We all know the saying, “fail to prepare, prepare to fail,” but in modern business environments, things are moving too fast to be able to predict the next ten steps. What you most need to know right now – whether to improve performance, boost profits, or storm ahead of the competition – could be totally different to what you’ll need to know this afternoon.
There’s a new way business people are preparing for the future, and that is: by arming themselves with the ability to move quickly.
A good business intelligence platform will help you handle this data and set the formulas that calculate this analysis at the drop of a hat.
With better BI, you can run those calculations on your own, with near-to-real-time data, producing reports fast.
That’s because we rarely know for a fact that the same insights will remain our priorities until the end of time. Rather, you need to be agile enough to delve into your data and find out anything you want, with speed and ease, even when things change.
What is Ad-Hoc Reporting
Ad-hoc is Latin for “as the occasion requires.” Ad hoc reporting refers to any kind of report that you, the user, put together yourself, as and when you need it, rather than using a predefined template. This might be a one-off query, a customized version of analytics you’ve run before, or an entirely new report or dashboard feature that you’ll use again and again.
The point – the meaning of ad hoc reporting – is less to do with frequency, and more to do with whether you get to build your own, just the way you need it.
See Sisense in action:
So, that’s what ad hoc means. Making sure your BI includes this feature is another story.
Plenty of BI vendors will tell you how powerful their platforms are, or how you can extract just about any insights you need from the data you collect. Certainly, it’s sensible to be as specific as you can about your business goals from the outset – that way, you start with the best dashboard reports and underlying structures to get the job done.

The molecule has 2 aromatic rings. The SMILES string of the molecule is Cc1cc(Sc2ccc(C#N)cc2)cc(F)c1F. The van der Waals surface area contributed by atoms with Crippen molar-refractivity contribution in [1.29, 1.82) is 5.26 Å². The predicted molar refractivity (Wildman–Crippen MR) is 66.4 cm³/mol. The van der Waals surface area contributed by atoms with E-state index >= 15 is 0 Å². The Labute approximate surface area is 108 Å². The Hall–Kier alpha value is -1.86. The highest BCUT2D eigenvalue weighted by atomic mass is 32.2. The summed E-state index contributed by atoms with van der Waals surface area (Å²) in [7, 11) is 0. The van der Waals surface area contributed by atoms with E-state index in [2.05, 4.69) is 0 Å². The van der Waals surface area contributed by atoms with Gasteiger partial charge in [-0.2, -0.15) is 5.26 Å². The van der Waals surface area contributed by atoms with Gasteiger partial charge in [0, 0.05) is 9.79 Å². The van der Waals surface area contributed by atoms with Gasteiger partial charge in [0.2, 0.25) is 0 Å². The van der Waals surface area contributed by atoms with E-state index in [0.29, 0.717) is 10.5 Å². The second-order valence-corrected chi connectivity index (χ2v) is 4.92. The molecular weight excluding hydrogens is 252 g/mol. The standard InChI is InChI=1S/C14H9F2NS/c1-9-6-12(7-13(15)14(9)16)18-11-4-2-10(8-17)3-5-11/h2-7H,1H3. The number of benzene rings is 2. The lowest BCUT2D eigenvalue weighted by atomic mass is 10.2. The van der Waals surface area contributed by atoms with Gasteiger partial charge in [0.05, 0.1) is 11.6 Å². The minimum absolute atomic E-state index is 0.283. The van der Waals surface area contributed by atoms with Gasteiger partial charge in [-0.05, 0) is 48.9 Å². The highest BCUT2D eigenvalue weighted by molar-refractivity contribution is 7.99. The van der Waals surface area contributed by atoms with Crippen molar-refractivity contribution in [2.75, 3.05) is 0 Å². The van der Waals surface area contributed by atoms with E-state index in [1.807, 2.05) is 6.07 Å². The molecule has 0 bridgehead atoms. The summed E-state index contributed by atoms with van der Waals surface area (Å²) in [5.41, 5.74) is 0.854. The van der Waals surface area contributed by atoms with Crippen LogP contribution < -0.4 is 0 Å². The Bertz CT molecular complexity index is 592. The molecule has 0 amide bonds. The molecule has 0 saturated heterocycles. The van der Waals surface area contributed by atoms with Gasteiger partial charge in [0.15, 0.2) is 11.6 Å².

The trouble forms when vendors think that’s the problem solved, and build you a static system that won’t bend when you need it to.
The point of ad hoc analysis is to fill in the gaps left by regular reporting. You should be able to produce reports and visuals on the fly, or quickly tweak a regular query or report, without having to a) rewrite the whole thing from scratch or b) drag in your IT department to do it for you.
“Parameterized” vs Ad Hoc Reporting
To avoid getting stuck, it’s essential to ensure that your BI provider offers genuine ad hoc reporting, and not just parameterized reports. As the name suggests, the latter is a form of report or dashboard that’s created on a regular basis, say every day, based on set parameters
For example, you might produce a regular, parameterized report telling you how many leads were created in the past week.
This is useful, but it will likely open up more questions for a savvy marketing manager than it answers. They might want to know, for instance, where these leads actually came from, or how many were converted into sales opportunities, or what the demographic makeup was. To do that, you would need to be able to run or adapt a new query, not decided in advance.
Getting Results Fast
It’s all very well taking your new question to IT, but if they take a week to answer, it’s not much good to you. Instead, you really need a data-driven system that allows you to drill down to the details beyond the headline numbers, manipulate queries and formulas and pose additional questions – even if you lack the traditional tech skills.
What’s more, for your team to engage with the answers, boring long-form reports that no one reads will hardly cut it. Look out for a BI vendor that can provide all these perks while presenting insights in a dynamic, visual style that helps you grasp the situation and put your insights to action, fast.